Where is the ethical teaching of the New Testament? It is not present. This is a noteworthy omission, particularly when we think about what Jesus actually said as recorded in the gospels. Most of what Jesus taught in the gospels was ethical teaching, sometimes in the form of parables, sometimes in more formal discourses. But when we come to this early Christian preaching we find that the apostles did not do as He did. Why not? Did they consider Jesus’ ethical teaching unimportant?
Obviously, the reason the disciples began with the kerygma is that they knew, as we should also know, that a person must first come to Jesus Christ as Savior before he or she can take on the burden of His teachings. It is true that we cannot have one without the other. But unless a person first believes on Jesus as his or her Savior, and thus has the new life of Christ within, that person cannot even begin to live the life Christ commanded. As a matter of fact, unless you first confess your sin and find forgiveness, you only go on into increasing sin, which is what these leaders did.
At this point, the disciples found an unexpected ally in Gamaliel. He is the teacher under whom the Apostle Paul had studied and was possibly still studying.1 Gamaliel was obviously a great and unusual man. He was great as a rabbi. He was also great, as we would say, as a human being.
Here he said to the religious leaders in effect, “Before you kill these men stop and consider what you will be doing. I have lived a long time and seen many things. I have observed that movements like this tend to pass away quickly if God is not in them. I think of Theudas. Do you remember him? He raised about 400 soldiers, proclaimed himself as the Messiah, but was killed. He wasn’t the Messiah. So his movement ended up being nothing. The same thing happened with Judas the Galilean. He also was killed and his followers scattered. I have learned that if something is of God, it will prosper. If not, it will collapse of itself. So my advice is to do nothing to these men. If they are being led by God and you oppose them, you will find that you are fighting against God.”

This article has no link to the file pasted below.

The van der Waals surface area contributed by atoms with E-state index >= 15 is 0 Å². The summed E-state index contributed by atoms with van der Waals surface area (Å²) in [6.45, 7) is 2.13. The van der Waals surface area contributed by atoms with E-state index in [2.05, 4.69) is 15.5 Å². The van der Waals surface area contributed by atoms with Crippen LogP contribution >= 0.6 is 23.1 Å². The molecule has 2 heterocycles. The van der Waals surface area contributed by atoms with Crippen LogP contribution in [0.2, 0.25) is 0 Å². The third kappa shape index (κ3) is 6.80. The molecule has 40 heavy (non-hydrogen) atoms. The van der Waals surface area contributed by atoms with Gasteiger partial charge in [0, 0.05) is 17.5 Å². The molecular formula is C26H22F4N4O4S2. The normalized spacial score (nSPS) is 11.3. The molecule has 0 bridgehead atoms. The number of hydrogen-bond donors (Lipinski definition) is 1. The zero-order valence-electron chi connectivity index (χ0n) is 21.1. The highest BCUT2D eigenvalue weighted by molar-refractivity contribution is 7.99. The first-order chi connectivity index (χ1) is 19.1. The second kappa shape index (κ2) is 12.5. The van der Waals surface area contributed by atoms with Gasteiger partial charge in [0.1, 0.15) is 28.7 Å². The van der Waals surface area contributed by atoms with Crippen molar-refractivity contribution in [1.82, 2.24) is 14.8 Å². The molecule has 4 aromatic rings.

That was very wise advice. Yet, although I praise Gamaliel as a wise, gracious and understanding man, it was still only good worldly advice. It did not deal with the real issue. It did not go far enough.
Gamaliel should have said everything he did say, but he should have added, “And in the meantime, since we are so closely tied to this and are supposed to be the spiritual leaders of the nation, let’s investigate this matter and see whether what these men are teaching is true. If there is nothing to it, then we will let it run its course. It will go away. But if there is something to it, if Jesus really did rise from the dead, then our doctrine is wrong. There is a resurrection. And what is more important, our views of Jesus are wrong. He must be whom He claimed to be. If He rose from the dead, He must be the Son of God. His death really was a substitutionary sacrifice for sin. If this is the case, we dare not be neutral. We must believe on Him and become His witnesses, as these men are.”
Gamaliel did not do that. What happened is that events did run their course, and this little religion, Christianity—although it did not really even have a name in those days—did not fade away. Instead it spread throughout the whole world. It grew in power. It has even come to us, to America, a land that was not even known at the time Peter and John appeared before the Jewish Sanhedrin.
If you are on the side of the Sanhedrin, saying, “Well, that is kind of interesting, this religious business, but I certainly am not going to submit my life to Jesus of Nazareth,” let me say that there is a stronger case for the truth of Christianity today than there was then. Millions have believed on Jesus. His Gospel has spread throughout the world. Everywhere you go there are Christians who are bearing faithful witness to His name. Are you going to fight Him? How can you fight Jesus when His name is so powerful? Will you not find yourself doing exactly what Gamaliel warned the Sanhedrin against doing, which is fighting against God?
1It is interesting to observe that although Gamaliel was well-known and rightly praised for his gentleness and moderation, Paul who studied under him was of a different stamp entirely. Paul concluded that the way to deal with Christianity was to kill Christians.